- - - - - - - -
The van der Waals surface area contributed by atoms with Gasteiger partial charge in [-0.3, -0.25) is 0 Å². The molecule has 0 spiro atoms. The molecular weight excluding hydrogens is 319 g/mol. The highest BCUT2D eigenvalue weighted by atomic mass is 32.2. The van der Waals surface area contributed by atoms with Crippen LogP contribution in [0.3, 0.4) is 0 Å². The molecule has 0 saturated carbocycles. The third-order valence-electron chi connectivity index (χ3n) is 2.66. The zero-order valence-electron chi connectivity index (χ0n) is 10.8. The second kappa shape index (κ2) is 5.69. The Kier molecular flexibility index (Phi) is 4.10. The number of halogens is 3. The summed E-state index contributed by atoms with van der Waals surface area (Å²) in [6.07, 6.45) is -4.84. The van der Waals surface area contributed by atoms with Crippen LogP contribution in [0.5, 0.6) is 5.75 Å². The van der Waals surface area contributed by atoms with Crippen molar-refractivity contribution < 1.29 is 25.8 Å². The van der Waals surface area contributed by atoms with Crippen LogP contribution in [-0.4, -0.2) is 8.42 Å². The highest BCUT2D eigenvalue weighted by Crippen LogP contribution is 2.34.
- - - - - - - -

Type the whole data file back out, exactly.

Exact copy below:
The van der Waals surface area contributed by atoms with Gasteiger partial charge in [-0.3, -0.25) is 0 Å². The molecule has 0 spiro atoms. The molecular weight excluding hydrogens is 319 g/mol. The highest BCUT2D eigenvalue weighted by atomic mass is 32.2. The van der Waals surface area contributed by atoms with Crippen LogP contribution in [0.3, 0.4) is 0 Å². The molecule has 0 saturated carbocycles. The third-order valence-electron chi connectivity index (χ3n) is 2.66. The zero-order valence-electron chi connectivity index (χ0n) is 10.8. The second kappa shape index (κ2) is 5.69. The Kier molecular flexibility index (Phi) is 4.10. The number of halogens is 3. The summed E-state index contributed by atoms with van der Waals surface area (Å²) in [6.07, 6.45) is -4.84. The van der Waals surface area contributed by atoms with Crippen LogP contribution in [0.5, 0.6) is 5.75 Å². The van der Waals surface area contributed by atoms with Crippen molar-refractivity contribution < 1.29 is 25.8 Å². The van der Waals surface area contributed by atoms with Crippen LogP contribution in [-0.4, -0.2) is 8.42 Å². The highest BCUT2D eigenvalue weighted by Crippen LogP contribution is 2.34.